Divining intent is pretty much in the mind of the beholder--particularly given the ignorance about firearms on the part of those who write proposed legislation.
  8. Cee Zee

    Cee Zee member

    Aug 23, 2012
    The definition of "openly" comes into question here but IMO the last racist gun laws were repealed by Heller. DC gun laws have always been about keeping the largely black population from having firearms. It's been an extension of the black code laws after the Civil War and the Jim Crow laws that replaced those black code laws. Think about it. The blacks living in DC were denied guns while whites living in Virginia and Maryland had no such restrictions. Largely it was enforced by prosperity as much as it was by actual policing. Blacks couldn't afford to commute to their jobs in the city but white people could. The gist of what happened was that blacks were not able to defend themselves while whites could. This in turn reinforced the stereotypes that blacks were less law abiding than whites too which no doubt led to more back room political deals that prevented blacks from having weapons (or law abiding blacks anyway) in cities like Chicago. The more the laws were passed and went into effect the more crime rose in black population centers and the more certain politicians saw the "need" for more laws keeping guns from blacks.

    The really insane part of all this is that blacks have been voting for the gun grabbers for a very long time not realizing that most of what kept crime rates down in more rural areas and in the suburbs was the ability to own guns for protection. The government can't protect you. It never will be able to protect you. It can only punish those that hurt you (on the best days). But they can certainly hurt you. Taking away your right to self defense is probably the worst thing they could do to you. Think about living in the heart of Africa amongst the lions and elephants and hippos and rhinos and buffalo. Would you feel safe without a weapon of any kinds? Now consider that humans are more dangerous than all those animals or at least they are when they own guns. So when the bad guys have guns and you don't you are nothing more than dinner for the carnivores that inhabit the world of man. They will eat you for breakfast.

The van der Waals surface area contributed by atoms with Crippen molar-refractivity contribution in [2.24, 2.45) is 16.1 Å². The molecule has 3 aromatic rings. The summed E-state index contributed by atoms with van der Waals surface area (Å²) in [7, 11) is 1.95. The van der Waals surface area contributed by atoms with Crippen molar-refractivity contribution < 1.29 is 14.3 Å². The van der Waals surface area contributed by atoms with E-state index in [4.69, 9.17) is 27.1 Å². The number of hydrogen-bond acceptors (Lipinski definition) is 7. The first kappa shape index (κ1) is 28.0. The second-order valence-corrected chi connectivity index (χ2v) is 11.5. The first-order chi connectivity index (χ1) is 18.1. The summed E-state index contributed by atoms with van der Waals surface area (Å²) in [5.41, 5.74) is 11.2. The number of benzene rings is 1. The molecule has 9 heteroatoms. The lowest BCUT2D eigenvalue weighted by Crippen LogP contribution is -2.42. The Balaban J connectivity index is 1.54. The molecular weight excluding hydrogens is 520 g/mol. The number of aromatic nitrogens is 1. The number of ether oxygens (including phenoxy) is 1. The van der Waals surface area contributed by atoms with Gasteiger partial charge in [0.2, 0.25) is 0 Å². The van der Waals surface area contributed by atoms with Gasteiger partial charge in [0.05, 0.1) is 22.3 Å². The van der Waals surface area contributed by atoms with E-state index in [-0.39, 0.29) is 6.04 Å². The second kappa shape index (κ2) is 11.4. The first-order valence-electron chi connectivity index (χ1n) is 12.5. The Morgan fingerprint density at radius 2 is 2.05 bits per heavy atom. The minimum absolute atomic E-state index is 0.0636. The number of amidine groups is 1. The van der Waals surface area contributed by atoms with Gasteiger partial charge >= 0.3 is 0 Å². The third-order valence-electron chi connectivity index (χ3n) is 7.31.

When I last lived in a big city a friend of mine lived in a duplex with an old man and and his wife occupying the other side. Every month on check day a gang would come by and rob those people of their social security money (yes it was before direct deposit - yeah I'm old and I haven't lived in a city in a very long time - over 30 years now). My friend told me about it and laughed. We didn't stay friends very long. I was raised to believe you were obligated to help the weak no matter what it meant for you. But in the inner city people thought it was a joke when the weak were robbed. I'll never forget that. I'm sure that isn't always the case. I'm just as sure it was pretty much never the case where I live now. I watch out for my neighbor and he watches out for me. It's a simple system but a good one.
Thread Status:
Not open for further replies.
  1. This site uses cookies to help personalise content, tailor your experience and to keep you logged in if you register.
    By continuing to use this site, you are consenting to our use of cookies.
    Dismiss Notice